The Liliana of the Veil in the main and sideboard is to answer hexproof creatures. Bogles won a Grand Prix recently in the hands of Dan Ward and I expect it to be played more than before. Geist of Saint Traft is also great against Jace and I don’t want to be dead in the water. It’s yet another way to trade fatal push with a card from my opponent in Game 1.

Crumble to Dust is necessary to fight big mana decks like Tron and Valakut. I get to see a lot of cards thanks to Thought Scour and Serum Visions so I’ll be able to find one in a reasonable time. I can stall for time with counters such as Spell Pierce, Countersquall, and Ceremonious Rejection. Spell Pierce gets stronger as it can counter Jace. It’s also good against combo decks because I can counter the early spells cast and flash back with Snapcaster Mage easily. The difference between 1-drop and 2-drop counters is huge with just twenty lands.

My sweepers in the sideboard, Kozilek’s Return and Damnation, are both able to answer Etched Champion. I foresee more Etched Champions out of Affinity to combat the surge in Kolaghan’s Command. Another option is Engineered Explosives over Kozilek’s Return as it comes in against Abzan, Lantern, and Bogles. I think Abzan will be the midrange deck of choice over Jund after Bloodbraid Elf hype dies down as Lingering Souls and Stony Silence are incredibly strong.

Grixis Value is so much fun to play. I highly recommend giving it a spin. A word of advice is to give Blackmail an honest try as it is criminally underrated.

Bant Company


Chord of Calling
Bant Company got a boost from Jace being in the format. Not only can Noble Hierarch and Devoted Druid ramp into it on turn three, but the metagame may be more favorable for Collected Company. I would be happy getting paired against Hallowed Fountain decks in the past, but would fall short against good Death’s Shadow pilots. Temur Battle Rage may be on the decline as Jace becomes more popular. Jace is great against big delve creatures and I get to play three.

It seems that Jace in Modern has more inherently powerful synergies than Legacy. I can stack two 3-drops on top of my deck from Jace’s brainstorm ability to get maximum value for Collected Company. I only had to have this interaction come up once to be sold on Jace in this deck. I can play one less CoCo hit if I get access to the brainstorm combo. Shuffling your deck after brainstorming is also made easy thanks to Chord of Calling and eight fetchlands.

Brainstorm works favorably with my combo creatures. If I’m playing a value game I don’t want to cast Vizier because a White 2/1 is pretty useless so I can shuffle it back. Duskwatch Recruiter also gets a boost with a recurring brainstorm. It’s scary to spend 3 mana for the turn to find a creature only to miss. The overall consistency of this deck increases with Jace. Most of my losses stemmed from missing on random effects. Jace stacks the deck in your favor.

I cut many of the value 3-drops such as Courser of Kruphix and Vendilion Clique to make room for Kitchen Finks. It makes my Vizier of Remedies slightly scarier as I can block repeatedly with Kitchen Finks thanks to the persist counter not being added. My opponent also won’t know I don’t have the infinite combo with Viscera Seer so they will respect the Vizier more; I’m happy if she trades with a removal spell. Finks is very strong against Liliana of the Veil and I expect more Jund in the near future. It can also improve my Burn matchup which is otherwise quite challenging. A 3/2 with persist is also good at gumming up the ground to protect Jace.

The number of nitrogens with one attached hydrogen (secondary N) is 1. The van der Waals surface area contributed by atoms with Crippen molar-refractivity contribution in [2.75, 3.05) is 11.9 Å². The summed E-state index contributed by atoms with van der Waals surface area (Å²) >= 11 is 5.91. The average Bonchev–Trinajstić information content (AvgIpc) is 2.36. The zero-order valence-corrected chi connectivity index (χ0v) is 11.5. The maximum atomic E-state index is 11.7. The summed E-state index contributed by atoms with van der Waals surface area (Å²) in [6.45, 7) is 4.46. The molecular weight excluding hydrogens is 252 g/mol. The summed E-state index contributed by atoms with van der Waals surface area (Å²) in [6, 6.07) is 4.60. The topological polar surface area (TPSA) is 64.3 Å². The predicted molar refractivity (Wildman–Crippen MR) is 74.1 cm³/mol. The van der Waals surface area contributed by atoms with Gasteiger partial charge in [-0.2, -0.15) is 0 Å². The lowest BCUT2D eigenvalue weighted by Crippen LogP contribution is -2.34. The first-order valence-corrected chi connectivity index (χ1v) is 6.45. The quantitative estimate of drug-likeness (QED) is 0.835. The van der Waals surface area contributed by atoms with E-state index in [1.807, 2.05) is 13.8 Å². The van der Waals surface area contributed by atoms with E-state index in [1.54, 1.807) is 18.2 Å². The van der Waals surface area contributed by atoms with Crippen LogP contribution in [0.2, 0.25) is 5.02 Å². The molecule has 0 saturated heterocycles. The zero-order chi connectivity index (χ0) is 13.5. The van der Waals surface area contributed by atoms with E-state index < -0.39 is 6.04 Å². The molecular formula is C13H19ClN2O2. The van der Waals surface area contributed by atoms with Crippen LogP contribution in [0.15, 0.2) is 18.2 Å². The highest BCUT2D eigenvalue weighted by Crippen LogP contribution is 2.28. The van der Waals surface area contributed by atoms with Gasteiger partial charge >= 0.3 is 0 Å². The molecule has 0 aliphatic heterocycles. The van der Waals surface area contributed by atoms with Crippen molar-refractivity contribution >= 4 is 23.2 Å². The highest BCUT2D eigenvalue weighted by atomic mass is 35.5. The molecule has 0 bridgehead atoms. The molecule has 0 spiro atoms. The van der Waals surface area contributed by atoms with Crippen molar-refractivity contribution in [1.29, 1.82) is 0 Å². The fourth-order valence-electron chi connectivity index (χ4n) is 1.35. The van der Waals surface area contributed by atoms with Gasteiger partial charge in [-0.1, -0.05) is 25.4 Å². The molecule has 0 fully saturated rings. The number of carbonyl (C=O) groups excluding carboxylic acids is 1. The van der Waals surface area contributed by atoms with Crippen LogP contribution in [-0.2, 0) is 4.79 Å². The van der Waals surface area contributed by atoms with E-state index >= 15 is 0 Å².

Meddling Mage gets stronger because Jace’s -1 Unsummon ability can provide inspiration on what to name against decks without an obvious card to stop. Spell Queller becomes slightly more powerful as other decks begin to adopt Jace. It’s great countering a certain sorcery-speed 4-drop.

I cut down to three Chord of Calling to make room for Jace. As the metagame becomes more grindy I see my early creatures dying more often. This means it will be harder to convoke Game 1. It’s also a miss on Collected Company and I can only play so many non-creature spells.

Bant Company can grind hard, but can combo kill as the amount of big mana decks increase in the short run to fight Jace. When you think of Jace decks hexproof decks are how you fight them, but Bant Company fights on an unexpected axis. The element of surprise is very important in Modern as we already know any deck can be beaten by many strategies.

Jeskai Control


Geist of Saint Traft
I’ve seen plenty of decks full of Jaces and Cryptic Commands. Once the initial hype dies down mana curves will return to sanity. I would typically win games where I curved out effectively with Jeskai Geist so I don’t want my spells to be too expensive.

Burn spells are great with Jace because drawing extra cards can translate into additional damage. There will be more Lingering Souls in the short run which also don’t want to face a ⅔ flier so I’m going with Spell Queller tempo over a more controlling deck.

Geist of Saint Traft’s hexproof is also great against Jace, but falls short against Liliana of the Veil. Between Geist and Jace I have a good amount of bombs that threaten to close the game in short order.

Spell Snare gets a boost in the early weeks of new Modern and Jace can bounce Tarmogoyf and counter it on the way back down. I see Bloodbraid Elf making Jund play more 2-drops and less hand disruption as it’s a weak cascade. This is a good trend for Spell Snare.

Jeskai Geist has the ability to close quickly which is important against these fringe decks coming out to fight Jace. You need to have the pulse of the metagame to play a slow game with a target on your back.

Conclusion

This is just the beginning. Make no mistake that Jace is a format-warping card. If you play Islands there needs a good reason to not play Jace. Even if you have a reason to not play Jace in the deck there are probably a thousand reasons to include him. So just play Jace.

Remember that slower Jace decks are easier to fight because simply doing something unexpected can throw a wrench in a plan that involves dragging out the game. Control needs to have answers to everything so expect a big shakeup to Modern.

I’ve been brewing Jace decks since I first learned he would be coming to Modern. There are so many things to consider that we won’t scratch the surface in the first few months. What a time to be alive.

Jace is great.
Modern is great.
Max is great.
RIW Hobbies is great.

Thanks for reading,
Kyle